Lev Grossman is “one of this country’s smartest and most reliable critics,” says The New York Times, but—and this is rare—he’s also a popular novelist. His #1 bestselling Magicians trilogy has transformed fantasy and is now a hit TV series on Syfy. George R.R. Martin (Game of Thrones) writes: “The Magicians is to Harry Potter as a shot of Irish whiskey is to a glass of weak tea.”
Grossman’s #1 New York Times bestselling Magicians trilogy has been published in 25 countries. It debuted as an NBC/Universal television series on the SyFy channel this January. Entertainment Weekly calls the new show “a looking-glass fiction held up to a world cluttered with looking-glass fictions” and an “American pop-aware enterprise with an abundance of salty cynicism and sex magic, plus a sinister force of antagonism.” To The Hollywood Reporter, The Magicians’ “ability to be entertaining and compelling with remarkable consistency ... is a real and pleasant surprise.”
“This gripping novel draws on the conventions of contemporary and classic fantasy novels in order to upend them, and tell a darkly cunning story about the power of imagination itself … An unexpectedly moving coming-of-age story.”— The New Yorker on The Magicians
For the past decade, Grossman has been both the book critic and the lead technology writer at Time, covering virtually every cultural and technological revolution of the new millennium. (A graduate of both Harvard and Yale, he was the first journalist to make a call on the iPhone!). When Time chose ‘You’ as its Person of the Year in 2006, Grossman wrote the story; he did it in 2010 again for Mark Zuckerberg. He has interviewed and profiled the major drivers of cultural change in the Internet era, from Steve Jobs to Jonathan Franzen to John Green. Grossman has also written for Wired, The Believer, and The Village Voice among many others.
His next book is tentatively titled The Bright Sword. Set after the fall of Camelot, it “will tell of the knights following in the wake of King Arthur, Sir Lancelot and others of the Round Table,” according to the Viking Books.
An Evening with Lev Grossman
Lev Grossman’s intelligence, unique voice and unrivalled access have made him a cult figure and an essential commentator on contemporary life. His expertise and insights cross from high tech to high culture, from academic to mainstream, center to fringe, video games to literary fiction. He can talk about fan fiction, quantum computing, drone warfare, the Singularity, libraries, the evolution of the book, the power of fantasy, and the changing way we tell stories now, among many other topics. A riveting and always entertaining speaker, Grossman is an inexhaustible fund of illuminating anecdotes and penetrating, unsparingly frank insights into the way we live and read and watch and browse now.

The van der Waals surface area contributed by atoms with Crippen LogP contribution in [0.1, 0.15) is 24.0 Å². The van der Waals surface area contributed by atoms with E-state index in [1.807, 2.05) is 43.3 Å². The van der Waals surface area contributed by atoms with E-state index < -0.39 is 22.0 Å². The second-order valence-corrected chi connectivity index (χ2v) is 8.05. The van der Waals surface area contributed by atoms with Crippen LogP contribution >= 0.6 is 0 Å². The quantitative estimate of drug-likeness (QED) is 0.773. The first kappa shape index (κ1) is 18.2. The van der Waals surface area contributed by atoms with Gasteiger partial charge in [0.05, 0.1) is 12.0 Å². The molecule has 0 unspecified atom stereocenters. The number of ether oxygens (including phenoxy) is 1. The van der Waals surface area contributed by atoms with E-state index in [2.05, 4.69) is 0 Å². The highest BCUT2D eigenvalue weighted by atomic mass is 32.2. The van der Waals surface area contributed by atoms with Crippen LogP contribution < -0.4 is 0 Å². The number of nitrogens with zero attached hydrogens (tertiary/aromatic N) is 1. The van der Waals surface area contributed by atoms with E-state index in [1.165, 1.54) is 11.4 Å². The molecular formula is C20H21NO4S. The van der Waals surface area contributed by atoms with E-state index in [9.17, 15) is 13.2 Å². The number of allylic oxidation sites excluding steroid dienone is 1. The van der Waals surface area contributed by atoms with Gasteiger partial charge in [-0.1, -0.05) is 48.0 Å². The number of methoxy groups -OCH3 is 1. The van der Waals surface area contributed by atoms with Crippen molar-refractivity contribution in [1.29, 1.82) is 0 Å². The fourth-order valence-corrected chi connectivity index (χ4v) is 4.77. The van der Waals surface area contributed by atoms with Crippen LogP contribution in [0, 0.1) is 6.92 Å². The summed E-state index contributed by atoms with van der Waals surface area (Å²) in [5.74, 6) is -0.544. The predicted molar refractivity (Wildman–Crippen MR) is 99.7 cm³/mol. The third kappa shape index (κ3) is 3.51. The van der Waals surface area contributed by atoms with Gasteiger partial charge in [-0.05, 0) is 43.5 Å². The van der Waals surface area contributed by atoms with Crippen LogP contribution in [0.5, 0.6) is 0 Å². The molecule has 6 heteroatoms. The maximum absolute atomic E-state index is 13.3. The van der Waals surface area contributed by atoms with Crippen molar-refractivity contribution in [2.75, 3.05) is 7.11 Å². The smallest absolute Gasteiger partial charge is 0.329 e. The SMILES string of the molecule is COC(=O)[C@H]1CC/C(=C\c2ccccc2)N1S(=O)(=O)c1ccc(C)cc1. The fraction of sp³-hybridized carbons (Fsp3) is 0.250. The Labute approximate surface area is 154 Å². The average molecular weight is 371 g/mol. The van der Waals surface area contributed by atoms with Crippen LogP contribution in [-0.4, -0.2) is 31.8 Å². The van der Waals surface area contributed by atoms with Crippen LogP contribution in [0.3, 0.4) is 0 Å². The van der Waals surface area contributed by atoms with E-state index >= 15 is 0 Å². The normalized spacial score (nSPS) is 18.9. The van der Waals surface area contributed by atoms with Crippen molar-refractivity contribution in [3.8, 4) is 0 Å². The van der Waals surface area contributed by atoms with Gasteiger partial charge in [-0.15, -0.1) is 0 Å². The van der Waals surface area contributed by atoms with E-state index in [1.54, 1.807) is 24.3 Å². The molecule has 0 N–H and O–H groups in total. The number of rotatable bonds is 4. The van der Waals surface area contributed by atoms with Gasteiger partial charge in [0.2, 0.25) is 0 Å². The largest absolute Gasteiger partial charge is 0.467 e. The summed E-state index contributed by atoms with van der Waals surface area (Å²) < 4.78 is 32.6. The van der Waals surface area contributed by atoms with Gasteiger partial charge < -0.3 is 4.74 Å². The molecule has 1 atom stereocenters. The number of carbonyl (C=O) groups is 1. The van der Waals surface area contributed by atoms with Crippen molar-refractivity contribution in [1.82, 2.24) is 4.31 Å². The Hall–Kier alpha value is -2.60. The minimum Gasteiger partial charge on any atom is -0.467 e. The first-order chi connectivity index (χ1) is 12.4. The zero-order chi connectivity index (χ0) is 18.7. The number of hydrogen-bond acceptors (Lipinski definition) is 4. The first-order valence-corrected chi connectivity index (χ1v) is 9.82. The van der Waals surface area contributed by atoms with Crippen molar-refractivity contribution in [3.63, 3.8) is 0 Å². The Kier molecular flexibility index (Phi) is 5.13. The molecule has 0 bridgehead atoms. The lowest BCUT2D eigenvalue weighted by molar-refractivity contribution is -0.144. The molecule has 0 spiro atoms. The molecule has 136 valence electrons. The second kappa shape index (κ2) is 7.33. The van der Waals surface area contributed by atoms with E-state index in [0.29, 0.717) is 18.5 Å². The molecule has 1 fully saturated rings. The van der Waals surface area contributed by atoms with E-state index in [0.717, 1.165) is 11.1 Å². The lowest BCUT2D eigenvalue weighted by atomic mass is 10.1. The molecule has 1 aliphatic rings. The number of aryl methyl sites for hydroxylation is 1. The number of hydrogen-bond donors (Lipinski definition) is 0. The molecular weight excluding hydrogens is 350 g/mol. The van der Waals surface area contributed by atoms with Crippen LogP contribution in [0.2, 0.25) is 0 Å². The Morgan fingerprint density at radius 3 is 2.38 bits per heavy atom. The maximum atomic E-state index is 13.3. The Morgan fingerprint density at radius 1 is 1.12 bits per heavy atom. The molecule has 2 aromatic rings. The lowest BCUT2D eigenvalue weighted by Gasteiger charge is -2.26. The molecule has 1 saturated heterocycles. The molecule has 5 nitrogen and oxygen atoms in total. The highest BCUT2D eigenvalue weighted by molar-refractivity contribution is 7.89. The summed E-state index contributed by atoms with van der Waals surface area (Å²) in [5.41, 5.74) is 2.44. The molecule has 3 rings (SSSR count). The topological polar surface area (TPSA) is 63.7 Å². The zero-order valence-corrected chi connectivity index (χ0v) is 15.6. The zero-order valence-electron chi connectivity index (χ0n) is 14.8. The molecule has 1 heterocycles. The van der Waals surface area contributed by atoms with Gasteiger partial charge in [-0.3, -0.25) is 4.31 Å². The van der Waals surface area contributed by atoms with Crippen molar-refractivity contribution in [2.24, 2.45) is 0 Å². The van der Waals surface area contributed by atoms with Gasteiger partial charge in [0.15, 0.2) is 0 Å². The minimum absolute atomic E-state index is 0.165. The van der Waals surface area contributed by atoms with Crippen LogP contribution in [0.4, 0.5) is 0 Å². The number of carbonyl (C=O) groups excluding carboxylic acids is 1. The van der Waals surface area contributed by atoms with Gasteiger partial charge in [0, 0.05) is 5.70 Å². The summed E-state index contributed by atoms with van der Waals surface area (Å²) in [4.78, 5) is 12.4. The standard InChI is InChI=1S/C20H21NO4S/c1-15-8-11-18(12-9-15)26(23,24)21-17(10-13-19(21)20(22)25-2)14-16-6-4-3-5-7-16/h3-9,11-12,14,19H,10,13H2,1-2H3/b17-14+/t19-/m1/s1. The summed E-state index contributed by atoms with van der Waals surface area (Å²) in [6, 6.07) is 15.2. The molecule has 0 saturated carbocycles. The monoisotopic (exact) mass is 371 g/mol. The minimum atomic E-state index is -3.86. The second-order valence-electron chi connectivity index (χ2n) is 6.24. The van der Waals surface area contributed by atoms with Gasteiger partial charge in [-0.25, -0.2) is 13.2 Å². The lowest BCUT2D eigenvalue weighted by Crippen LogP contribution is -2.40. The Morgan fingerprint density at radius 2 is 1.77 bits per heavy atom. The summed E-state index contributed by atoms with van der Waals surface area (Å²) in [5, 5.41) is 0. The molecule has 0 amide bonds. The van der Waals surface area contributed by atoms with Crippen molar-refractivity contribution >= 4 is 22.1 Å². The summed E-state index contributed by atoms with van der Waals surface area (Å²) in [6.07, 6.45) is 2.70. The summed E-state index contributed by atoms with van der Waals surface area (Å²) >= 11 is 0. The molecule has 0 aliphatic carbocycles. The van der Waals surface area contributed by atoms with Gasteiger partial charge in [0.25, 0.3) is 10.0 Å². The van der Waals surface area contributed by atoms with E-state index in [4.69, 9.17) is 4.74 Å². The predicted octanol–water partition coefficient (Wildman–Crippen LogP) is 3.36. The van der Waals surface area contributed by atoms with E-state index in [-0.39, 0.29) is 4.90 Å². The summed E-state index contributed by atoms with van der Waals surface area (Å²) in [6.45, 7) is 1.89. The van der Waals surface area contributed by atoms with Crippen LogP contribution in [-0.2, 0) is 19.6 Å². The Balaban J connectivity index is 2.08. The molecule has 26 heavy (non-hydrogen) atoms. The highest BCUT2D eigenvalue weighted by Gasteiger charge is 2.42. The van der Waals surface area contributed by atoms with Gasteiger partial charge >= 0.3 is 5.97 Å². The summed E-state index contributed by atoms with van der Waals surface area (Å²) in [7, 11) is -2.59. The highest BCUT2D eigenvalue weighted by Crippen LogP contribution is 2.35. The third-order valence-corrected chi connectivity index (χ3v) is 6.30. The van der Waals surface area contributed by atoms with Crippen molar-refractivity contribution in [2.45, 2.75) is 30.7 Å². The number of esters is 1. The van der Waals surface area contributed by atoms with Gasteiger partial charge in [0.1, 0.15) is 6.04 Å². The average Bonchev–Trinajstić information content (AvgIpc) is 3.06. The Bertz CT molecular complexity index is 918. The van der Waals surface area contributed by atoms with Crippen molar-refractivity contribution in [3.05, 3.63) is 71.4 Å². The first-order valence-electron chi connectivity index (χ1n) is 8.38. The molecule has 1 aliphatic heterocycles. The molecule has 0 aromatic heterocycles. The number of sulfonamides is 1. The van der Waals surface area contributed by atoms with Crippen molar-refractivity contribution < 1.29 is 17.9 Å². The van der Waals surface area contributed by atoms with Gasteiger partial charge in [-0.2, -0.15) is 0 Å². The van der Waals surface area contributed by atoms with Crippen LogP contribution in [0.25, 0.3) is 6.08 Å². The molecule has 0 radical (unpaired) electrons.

Why Fantasy Matters
Fantasy literature is routinely dismissed as kids’ stuff—escapist fluff for children and young adults who aren’t ready for grown-up reality. The truth is very different. Grossman discusses the importance of fantasy, and what the current popular obsessions with Middle Earth, Narnia, Twilight and his own bestselling work really mean. Drawing on his work as a critic for Time magazine, and his academic training at Harvard and Yale, Grossman shows how history of fantasy goes back to the dawn of culture, through Homer, Dante, Shakespeare and Milton. Fantasy isn’t about avoiding reality; it’s about leaving it behind, only to re-encounter it in a transfigured form.
The State of the Novel The Great Rebalancing
What’s happening in contemporary fiction, right now? How did we get here, and where are we going? In the 20th century writers staged the deconstruction of plot and story as we know it, but in the new millennium novelists are falling back in love with storytelling, and the old categories of high and low, literary fiction and genre fiction, are being broken down in a grand shift Grossman calls the Great Rebalancing. This sweeping assessment of the state of the novel traces the trends that have shaped its evolution and will take it forward into the future.
From Scroll to Scrolling The Past and Future of Reading
With the coming of the digital revolution, books and reading are going through a transformation such as occurs only once in a millennium, one that will reshape the way readers read and writers write and booksellers sell. To understand it you have to go back to the last time such a change occurred—back past Gutenberg and the printing press to the first century CE, when the Western world abandoned the scroll in favor of the bound book as we know it. That moment is the key to understand what’s happening now, and the consequences of adopting new reading technology faster than we can understand it.
The Great Social Media Experiment
If you want to understand how social media like Facebook and Twitter work, and what they mean, you have to look at how they happened: by accident. The story of social media is the story of the great social experiment of the Internet, which was founded on the anarchical ideals of the 1960s. When it failed, the generation born in the 1980s took over the Internet and rebuilt it according to its own values, and social media are the result.